He had stayed behind with his landlords, Cindy and James Murphy. Their two-story apartment building on U.S. 98 was a total loss. They planned to sell in the spring, they said, and now expect to market only a lot. They’re insured for $70,000, Cindy Murphy said, but lost much more.
When Hurricane Michael was approaching, they anticipated a Category 3. The water had never crossed the highway into their home, said James Murphy, 66. But the storm turned out to be much stronger — even than Opal, the 1995 hurricane many longtime residents here had considered their worst.
When the power went out, James Murphy began checking his barometer. The pressure was dropping rapidly, 923 millibars — a sure sign the storm was coming closer and growing fiercer.
Then the water rose, crossing the white line at the beachside edge of the highway.
"We had hardly two minutes," said Cindy Murphy, 58, recalling their escape. Outside, the wind was already tossing sheets of plywood through the air. James Murphy fell to the ground, laying down while he waited for the debris to pass. They ran into a neighbor’s empty house higher up than their own.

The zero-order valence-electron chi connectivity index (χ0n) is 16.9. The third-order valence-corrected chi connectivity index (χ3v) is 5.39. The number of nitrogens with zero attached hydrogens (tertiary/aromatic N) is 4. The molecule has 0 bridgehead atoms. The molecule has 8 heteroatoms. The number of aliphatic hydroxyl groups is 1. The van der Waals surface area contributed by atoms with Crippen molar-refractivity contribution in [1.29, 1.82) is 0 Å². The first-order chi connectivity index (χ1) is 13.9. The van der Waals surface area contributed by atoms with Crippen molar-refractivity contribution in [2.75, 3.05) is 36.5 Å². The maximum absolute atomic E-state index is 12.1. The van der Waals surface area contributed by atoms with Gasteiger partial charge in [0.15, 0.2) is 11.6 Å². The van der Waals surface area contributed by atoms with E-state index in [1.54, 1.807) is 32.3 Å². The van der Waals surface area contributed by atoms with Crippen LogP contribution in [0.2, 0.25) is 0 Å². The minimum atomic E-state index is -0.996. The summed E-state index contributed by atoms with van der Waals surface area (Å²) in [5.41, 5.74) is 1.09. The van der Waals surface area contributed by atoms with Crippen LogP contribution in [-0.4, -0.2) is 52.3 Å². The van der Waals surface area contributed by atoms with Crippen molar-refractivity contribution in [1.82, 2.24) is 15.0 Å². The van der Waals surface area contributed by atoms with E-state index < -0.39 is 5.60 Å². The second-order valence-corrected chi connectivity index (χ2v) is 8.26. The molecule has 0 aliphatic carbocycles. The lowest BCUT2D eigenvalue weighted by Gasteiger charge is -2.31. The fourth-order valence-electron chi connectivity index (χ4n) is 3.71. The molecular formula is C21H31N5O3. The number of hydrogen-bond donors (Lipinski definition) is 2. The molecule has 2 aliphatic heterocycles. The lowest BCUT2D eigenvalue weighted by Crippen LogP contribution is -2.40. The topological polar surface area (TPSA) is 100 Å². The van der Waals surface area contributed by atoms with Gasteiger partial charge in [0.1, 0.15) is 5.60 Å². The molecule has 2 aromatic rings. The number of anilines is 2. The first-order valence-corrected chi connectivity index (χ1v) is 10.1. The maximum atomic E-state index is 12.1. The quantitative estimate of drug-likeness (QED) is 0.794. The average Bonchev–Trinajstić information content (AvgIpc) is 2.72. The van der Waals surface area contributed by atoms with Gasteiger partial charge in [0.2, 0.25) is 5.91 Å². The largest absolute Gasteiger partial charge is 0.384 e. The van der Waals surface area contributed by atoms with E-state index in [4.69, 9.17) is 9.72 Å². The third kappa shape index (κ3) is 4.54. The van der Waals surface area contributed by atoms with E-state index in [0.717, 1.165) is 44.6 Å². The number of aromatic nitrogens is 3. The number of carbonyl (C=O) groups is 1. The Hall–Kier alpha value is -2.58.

The wind grew stronger still, shattering the windows. Together with Jones, they ran to a back bedroom. Cindy Murphy thought they were going to die. She could no longer even hear the wind, just the popping glass.
"The whole house starts filling up with air and becomes the hurricane itself," James Murphy said.
But the storm surge didn’t reach them and their neighbor’s little concrete home stood up.
Murphy and Jones’ apartments did not. The roof was torn up, and the storm surge deposited Jones’ white pickup in a tangled pile with his landlord’s classic red Mazda Miatas.
The Murphy’s dog, a Bichon named JJ, survived, but a cat, Whitty, was missing. An A-frame home from across the road, on the beach, had come to rest on their front lawn. Another house from across the street was totally gone — they had no idea where. Two stilt homes, more recently constructed, stood high and firm.
Inside their apartment, the Murphys found bits of other people’s lives and the wreckage of their own. Vegetation from the Gulf of Mexico was on their floor, in their cabinets, coating the cans and the spice containers, flecking the peeling ceiling. They called for their cat. James Murphy’s knee was still bleeding from his fall the day before.
"We’ve got to start the day," he said. "And look for a few things that are missing."
Times staff writer Douglas R. Clifford contributed to this report. Contact Zachary T. Sampson at firstname.lastname@example.org. Follow @ZackSampson.